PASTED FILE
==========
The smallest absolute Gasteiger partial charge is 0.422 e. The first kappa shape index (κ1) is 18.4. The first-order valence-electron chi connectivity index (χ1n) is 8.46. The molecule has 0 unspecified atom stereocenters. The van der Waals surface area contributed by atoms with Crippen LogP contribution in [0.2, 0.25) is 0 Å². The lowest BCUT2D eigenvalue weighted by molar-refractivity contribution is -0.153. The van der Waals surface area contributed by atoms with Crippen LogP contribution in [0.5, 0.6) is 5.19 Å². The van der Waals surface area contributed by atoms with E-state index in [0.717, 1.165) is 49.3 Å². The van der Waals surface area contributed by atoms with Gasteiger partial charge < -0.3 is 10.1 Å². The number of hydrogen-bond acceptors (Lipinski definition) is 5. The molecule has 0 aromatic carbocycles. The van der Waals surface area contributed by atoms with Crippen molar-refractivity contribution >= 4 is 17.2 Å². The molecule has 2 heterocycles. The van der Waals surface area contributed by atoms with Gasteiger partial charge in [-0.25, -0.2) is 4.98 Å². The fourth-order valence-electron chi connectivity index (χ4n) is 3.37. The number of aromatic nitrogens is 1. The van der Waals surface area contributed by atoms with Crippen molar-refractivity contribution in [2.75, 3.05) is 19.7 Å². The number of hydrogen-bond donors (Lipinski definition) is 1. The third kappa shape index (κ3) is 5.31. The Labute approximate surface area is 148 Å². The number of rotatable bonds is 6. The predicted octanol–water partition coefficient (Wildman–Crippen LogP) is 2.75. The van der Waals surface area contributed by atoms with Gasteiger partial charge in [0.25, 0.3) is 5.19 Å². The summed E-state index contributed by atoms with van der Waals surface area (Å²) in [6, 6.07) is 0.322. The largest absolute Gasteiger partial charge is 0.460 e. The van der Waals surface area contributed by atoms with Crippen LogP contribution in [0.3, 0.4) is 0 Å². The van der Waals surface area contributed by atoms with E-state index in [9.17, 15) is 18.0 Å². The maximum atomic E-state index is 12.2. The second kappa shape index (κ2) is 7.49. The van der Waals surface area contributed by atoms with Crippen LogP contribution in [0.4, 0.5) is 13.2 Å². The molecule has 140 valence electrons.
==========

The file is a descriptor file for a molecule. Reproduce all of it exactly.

The smallest absolute Gasteiger partial charge is 0.422 e. The first kappa shape index (κ1) is 18.4. The first-order valence-electron chi connectivity index (χ1n) is 8.46. The molecule has 0 unspecified atom stereocenters. The van der Waals surface area contributed by atoms with Crippen LogP contribution in [0.2, 0.25) is 0 Å². The lowest BCUT2D eigenvalue weighted by molar-refractivity contribution is -0.153. The van der Waals surface area contributed by atoms with Crippen LogP contribution in [0.5, 0.6) is 5.19 Å². The van der Waals surface area contributed by atoms with E-state index in [0.717, 1.165) is 49.3 Å². The van der Waals surface area contributed by atoms with Gasteiger partial charge < -0.3 is 10.1 Å². The number of hydrogen-bond acceptors (Lipinski definition) is 5. The molecule has 0 aromatic carbocycles. The van der Waals surface area contributed by atoms with Crippen molar-refractivity contribution >= 4 is 17.2 Å². The molecule has 2 heterocycles. The van der Waals surface area contributed by atoms with Gasteiger partial charge in [-0.25, -0.2) is 4.98 Å². The fourth-order valence-electron chi connectivity index (χ4n) is 3.37. The number of aromatic nitrogens is 1. The van der Waals surface area contributed by atoms with Crippen molar-refractivity contribution in [2.75, 3.05) is 19.7 Å². The number of hydrogen-bond donors (Lipinski definition) is 1. The third kappa shape index (κ3) is 5.31. The Labute approximate surface area is 148 Å². The number of rotatable bonds is 6. The predicted octanol–water partition coefficient (Wildman–Crippen LogP) is 2.75. The van der Waals surface area contributed by atoms with Gasteiger partial charge in [0.25, 0.3) is 5.19 Å². The summed E-state index contributed by atoms with van der Waals surface area (Å²) in [6, 6.07) is 0.322. The largest absolute Gasteiger partial charge is 0.460 e. The van der Waals surface area contributed by atoms with Crippen LogP contribution in [0.3, 0.4) is 0 Å². The van der Waals surface area contributed by atoms with E-state index in [9.17, 15) is 18.0 Å². The maximum atomic E-state index is 12.2. The second kappa shape index (κ2) is 7.49. The van der Waals surface area contributed by atoms with Crippen LogP contribution in [0.4, 0.5) is 13.2 Å². The molecule has 140 valence electrons.